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Twenty-Fourth Sunday of Ordinary Time

September 13, 2020

Matthew 18: 21-35

By Rev. John Tran

Too many people take unfinished business with them to their graves. A man on his deathbed told the following story. I had a very good friend. But he and his wife moved to a foreign county. A little while later my wife had to have severe surgery. My friend an his wife never got in touch with us. I knew they knew about it. I was very hurt because they never called us to ask how she was. So, I dropped the relationship. After a few years I saw my friend several times, and he always tried to reconcile, but I would never accept it. I wasn't satisfied with the explanation. I was prideful and shrugged him off. A few years later, he died of cancer. I feel so sad because I never got to see him. I never got to forgive him; it pains me so much. My advice is: don't wait.

How many times to forgive a wrong? This is indeed the question; how many times have we asked it? Peter is asking this question, and very probably has some specific situation in mind. After all, he was a follower of Jesus and was not appreciated by everyone. Peter thinks he is very generous in offering to forgive seven times. Seven was considered a perfect number and could represent an infinite number of times. The Rabbis said that we should forgive a person 3 times. This come from a comment by the Prophet Amos that condemns the nations for 3 times and for 4. And yet in spite of Peter's generosity, Jesus says to Peter,

 “I say to you not seven time, but seventy-seven times.

Then Jesus tells the parable of the king and his official who owed him a great deal of money. He listens to the pleading of the official that he would pay the king later and to give him more time. The king was moved to compassion. Compassion is to be so moved by by another's plight, that we feel move for that person in our deepest self. The king is so touched by his plea that he forgives the entire debt of the official.  The king expects the official to learn from what he had done.  Instead the official goes out and demands payment from a fellow servant for a much lesser debt, and does not listen to his fellow servant's pleading, but demands payment now.  The king hears of this and is furious because the official did not learn from the king’s generosity, and punishes him.

So, what does this mean for us.  It is certainly related to the gospel from last Sunday about giving forgiveness to another.  Jesus is telling us that God is like the king in that God will always forgives the sinner;  God also expects us to learn from this and do the same.  If we are to find salvation ourselves, we are to forgive without limit;  we cannot say, ‘I will forgive, but not forget.’  This is a teaching that runs throughout Jesus message about bring the Kingdom of God into existence.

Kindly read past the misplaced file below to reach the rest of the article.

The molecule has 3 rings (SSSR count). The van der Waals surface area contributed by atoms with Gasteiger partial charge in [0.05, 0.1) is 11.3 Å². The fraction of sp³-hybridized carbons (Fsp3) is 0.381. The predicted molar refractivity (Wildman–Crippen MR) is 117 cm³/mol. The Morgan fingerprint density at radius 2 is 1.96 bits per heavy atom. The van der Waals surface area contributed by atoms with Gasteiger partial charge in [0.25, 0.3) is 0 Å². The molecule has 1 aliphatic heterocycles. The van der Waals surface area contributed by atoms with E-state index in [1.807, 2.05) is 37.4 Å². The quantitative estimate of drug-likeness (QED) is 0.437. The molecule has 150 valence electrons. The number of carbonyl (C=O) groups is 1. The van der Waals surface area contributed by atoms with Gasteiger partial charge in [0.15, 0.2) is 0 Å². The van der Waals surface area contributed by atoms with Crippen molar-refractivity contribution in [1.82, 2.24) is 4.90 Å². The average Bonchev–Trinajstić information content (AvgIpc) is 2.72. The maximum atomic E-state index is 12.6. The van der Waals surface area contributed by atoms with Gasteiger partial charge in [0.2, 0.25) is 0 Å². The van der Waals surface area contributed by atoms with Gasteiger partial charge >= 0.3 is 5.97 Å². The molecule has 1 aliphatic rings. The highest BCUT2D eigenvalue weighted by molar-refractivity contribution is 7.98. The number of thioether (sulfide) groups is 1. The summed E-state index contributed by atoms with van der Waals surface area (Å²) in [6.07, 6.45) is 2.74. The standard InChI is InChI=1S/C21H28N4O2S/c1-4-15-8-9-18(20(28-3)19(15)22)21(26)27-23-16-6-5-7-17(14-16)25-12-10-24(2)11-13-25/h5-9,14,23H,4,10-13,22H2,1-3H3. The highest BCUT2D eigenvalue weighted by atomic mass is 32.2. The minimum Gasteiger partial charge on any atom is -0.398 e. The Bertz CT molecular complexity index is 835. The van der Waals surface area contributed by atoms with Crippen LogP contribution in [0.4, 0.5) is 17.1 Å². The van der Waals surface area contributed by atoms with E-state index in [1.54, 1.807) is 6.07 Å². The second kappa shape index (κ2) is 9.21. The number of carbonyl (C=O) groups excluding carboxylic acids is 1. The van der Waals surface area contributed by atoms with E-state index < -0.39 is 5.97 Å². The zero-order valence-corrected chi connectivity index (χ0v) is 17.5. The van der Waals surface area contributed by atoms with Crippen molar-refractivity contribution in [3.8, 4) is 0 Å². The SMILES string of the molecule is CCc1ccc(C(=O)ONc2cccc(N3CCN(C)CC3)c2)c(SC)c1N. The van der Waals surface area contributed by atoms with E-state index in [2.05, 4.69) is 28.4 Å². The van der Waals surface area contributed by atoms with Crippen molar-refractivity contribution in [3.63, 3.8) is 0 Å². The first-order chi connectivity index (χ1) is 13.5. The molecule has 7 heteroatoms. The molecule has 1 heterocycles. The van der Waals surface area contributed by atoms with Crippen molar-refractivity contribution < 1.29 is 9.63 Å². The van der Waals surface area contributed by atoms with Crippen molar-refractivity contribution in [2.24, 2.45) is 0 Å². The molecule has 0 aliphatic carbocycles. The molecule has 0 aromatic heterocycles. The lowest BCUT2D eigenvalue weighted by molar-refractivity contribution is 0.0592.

This is a nice theory, but what about being deeply hurt by a family member or good friend;  “I will never forgive that.”  What about being mistreated for our race, economic status, or religion?  This is asking a lot, and yet Jesus does not hesitate to ask this of us every day we draw a breath.  Think of the forgiveness both Jews and gentiles were asked to give after World War II. 

But heroic forgiveness is not that far away from our own experience.  After all, isn’t it ironic that this gospel is read today, 9/11?  What horrors we are asked to forgive that happened 2 days ago in 2001?  And yet, Jesus is standing in front of you today, and asking just that.  But the implications are greater;  not only are we to forgive the people who did it and the Muslim extremist behind it, we are asked not to lay the blame of this horrible action on Muslims who may also think that those actions were horrible also. Compassion is the key to this kind of forgiveness. We see in the first story, Bob lacked any compassion, as did the official in the gospel. Only with it can we be moved to total forgiveness like the king in the parable was.

Today, a lot is asked of us.  “But if today you hear his voice, harden not your hearts.”  St. Paul writes today, “None of us lives for oneself, and none of us dies for oneself.;” if we live or die, it is for the Lord.  After all, The Father did not hold forgiveness from each member of the human race for needing redemption so badly that only the death of his only Son, made man, would be enough.

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